Free market evolution of urban economies has had the most significant role especially in the USA in spite of a more recent mania for central planning of cities. The fact that Manhattan is the “most productive” spot in the USA is nothing whatsoever to do with urban planning. Wherever the finance sector had ended up clustered in the USA, would have ended up 1) the “most productive” and 2) the densest location.
            BTW Silicon Valley and Hartford CT are massive outliers in the data, being up there with Manhattan, and yet much lower density. But this does not spoil the correlation that planners rely on for their argument. However, relying on these correlations is a classic “cargo cult” error of reasoning. The cargo cult error of reasoning among primitive people connected the wealth of civilisation to the airports, to which the gods sent down magic flying monsters with cargoes of wealth. Therefore, if they cleared “airports” in the jungle, the gods would send them the magic flying monsters too. Assuming productivity from imposed urban density is just as unreasonable.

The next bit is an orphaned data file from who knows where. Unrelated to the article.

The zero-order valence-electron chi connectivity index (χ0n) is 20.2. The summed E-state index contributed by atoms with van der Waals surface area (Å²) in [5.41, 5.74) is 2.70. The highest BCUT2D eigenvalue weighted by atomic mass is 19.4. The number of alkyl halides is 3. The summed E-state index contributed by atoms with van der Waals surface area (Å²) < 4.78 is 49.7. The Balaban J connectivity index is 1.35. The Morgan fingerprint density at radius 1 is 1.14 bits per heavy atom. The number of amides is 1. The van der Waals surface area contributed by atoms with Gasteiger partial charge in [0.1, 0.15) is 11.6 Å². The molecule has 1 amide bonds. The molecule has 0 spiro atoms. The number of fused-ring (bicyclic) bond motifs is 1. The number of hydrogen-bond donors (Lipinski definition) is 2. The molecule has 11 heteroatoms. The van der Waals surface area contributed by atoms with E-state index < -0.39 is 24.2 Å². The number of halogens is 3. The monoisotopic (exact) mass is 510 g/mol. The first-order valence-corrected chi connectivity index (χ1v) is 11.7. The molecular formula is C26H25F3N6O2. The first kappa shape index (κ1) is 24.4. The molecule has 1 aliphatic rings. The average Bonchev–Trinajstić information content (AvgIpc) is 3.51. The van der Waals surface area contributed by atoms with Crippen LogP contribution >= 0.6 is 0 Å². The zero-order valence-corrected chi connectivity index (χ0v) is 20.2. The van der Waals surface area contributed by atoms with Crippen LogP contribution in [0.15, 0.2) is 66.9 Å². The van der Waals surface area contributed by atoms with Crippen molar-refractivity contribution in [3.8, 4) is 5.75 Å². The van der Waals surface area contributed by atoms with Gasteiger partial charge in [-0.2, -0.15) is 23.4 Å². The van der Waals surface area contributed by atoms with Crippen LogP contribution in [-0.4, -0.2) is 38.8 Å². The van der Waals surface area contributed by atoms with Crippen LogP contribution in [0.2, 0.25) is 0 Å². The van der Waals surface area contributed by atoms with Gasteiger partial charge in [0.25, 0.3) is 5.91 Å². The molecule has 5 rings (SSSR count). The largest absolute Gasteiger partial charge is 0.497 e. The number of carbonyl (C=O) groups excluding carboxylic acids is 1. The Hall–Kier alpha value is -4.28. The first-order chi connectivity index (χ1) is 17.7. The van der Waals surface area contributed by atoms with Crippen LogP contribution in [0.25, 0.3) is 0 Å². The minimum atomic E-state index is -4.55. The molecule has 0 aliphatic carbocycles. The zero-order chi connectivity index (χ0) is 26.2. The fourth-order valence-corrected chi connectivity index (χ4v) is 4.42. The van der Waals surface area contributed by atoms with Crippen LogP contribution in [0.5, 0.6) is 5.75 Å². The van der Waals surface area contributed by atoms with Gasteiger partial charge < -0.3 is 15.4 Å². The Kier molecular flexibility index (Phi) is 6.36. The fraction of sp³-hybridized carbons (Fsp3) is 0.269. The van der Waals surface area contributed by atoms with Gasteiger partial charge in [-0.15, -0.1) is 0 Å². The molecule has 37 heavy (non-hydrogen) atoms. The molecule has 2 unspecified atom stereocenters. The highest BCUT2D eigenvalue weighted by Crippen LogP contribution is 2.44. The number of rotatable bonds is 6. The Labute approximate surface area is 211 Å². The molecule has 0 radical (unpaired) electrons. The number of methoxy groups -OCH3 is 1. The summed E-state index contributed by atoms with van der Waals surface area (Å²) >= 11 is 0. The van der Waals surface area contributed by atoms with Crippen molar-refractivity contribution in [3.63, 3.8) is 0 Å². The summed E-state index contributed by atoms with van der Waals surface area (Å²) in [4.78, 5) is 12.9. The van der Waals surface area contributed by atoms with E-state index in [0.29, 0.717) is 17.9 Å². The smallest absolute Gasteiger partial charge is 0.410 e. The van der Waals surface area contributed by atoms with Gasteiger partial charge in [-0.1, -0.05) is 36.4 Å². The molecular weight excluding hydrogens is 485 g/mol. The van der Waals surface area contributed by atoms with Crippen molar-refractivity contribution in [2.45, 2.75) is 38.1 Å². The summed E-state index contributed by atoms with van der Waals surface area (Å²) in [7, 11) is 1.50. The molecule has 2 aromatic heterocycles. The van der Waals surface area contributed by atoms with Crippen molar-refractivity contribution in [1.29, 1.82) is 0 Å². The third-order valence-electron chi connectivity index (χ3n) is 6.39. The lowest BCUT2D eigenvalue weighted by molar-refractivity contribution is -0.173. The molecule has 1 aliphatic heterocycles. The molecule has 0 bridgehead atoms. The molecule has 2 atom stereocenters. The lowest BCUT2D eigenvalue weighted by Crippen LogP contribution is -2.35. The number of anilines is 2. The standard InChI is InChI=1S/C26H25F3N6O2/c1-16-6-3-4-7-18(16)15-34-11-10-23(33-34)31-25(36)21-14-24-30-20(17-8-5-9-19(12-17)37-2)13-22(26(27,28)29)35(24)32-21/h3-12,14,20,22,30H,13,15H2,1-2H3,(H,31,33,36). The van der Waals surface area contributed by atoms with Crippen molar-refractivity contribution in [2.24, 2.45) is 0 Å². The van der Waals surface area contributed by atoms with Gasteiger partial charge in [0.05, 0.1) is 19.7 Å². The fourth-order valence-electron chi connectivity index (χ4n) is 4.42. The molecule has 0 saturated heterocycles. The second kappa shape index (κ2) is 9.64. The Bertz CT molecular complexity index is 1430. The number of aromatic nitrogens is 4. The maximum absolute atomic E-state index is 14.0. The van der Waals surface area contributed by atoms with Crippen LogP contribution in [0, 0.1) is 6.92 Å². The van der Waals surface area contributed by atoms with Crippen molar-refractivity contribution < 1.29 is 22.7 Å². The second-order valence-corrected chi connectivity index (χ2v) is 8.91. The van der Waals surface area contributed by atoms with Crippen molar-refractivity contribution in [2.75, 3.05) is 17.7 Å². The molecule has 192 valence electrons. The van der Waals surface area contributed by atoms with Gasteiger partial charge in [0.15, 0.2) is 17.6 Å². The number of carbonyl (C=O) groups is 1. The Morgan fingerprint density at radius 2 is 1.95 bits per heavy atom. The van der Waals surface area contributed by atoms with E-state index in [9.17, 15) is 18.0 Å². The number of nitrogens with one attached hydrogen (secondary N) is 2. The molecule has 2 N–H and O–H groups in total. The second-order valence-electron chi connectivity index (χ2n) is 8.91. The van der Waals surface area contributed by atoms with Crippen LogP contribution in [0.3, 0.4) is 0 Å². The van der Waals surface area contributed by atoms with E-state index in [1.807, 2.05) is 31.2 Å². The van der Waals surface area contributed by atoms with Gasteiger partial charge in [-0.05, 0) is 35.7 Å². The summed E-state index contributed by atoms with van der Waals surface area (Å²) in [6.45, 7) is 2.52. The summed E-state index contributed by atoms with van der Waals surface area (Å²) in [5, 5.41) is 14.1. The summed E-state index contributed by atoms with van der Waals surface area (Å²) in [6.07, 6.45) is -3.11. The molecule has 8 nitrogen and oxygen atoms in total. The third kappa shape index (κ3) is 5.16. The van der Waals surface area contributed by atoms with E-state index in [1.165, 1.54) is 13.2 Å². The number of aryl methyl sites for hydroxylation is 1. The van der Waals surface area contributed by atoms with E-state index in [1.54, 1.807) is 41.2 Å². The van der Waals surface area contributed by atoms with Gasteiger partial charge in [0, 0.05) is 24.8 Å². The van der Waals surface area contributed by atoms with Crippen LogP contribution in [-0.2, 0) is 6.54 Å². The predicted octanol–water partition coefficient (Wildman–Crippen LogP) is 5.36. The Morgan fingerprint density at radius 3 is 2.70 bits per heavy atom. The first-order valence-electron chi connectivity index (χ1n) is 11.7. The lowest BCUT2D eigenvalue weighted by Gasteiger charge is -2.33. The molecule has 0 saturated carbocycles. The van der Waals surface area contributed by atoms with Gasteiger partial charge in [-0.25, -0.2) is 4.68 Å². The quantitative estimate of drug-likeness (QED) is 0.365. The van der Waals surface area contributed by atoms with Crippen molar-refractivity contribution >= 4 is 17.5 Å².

Detroit is where the automobile industry ended up clustered and in its golden days, would have been the “most productive” city – but this would not have been associated with density. Wolfsburg (Germany’s “Detroit”) is still Germany’s most productive city but it is far from the densest. This is partly because Germany has highly dispersed networks of many urban sector activities like finance, in contrast to a single major cluster like Manhattan. But these work well.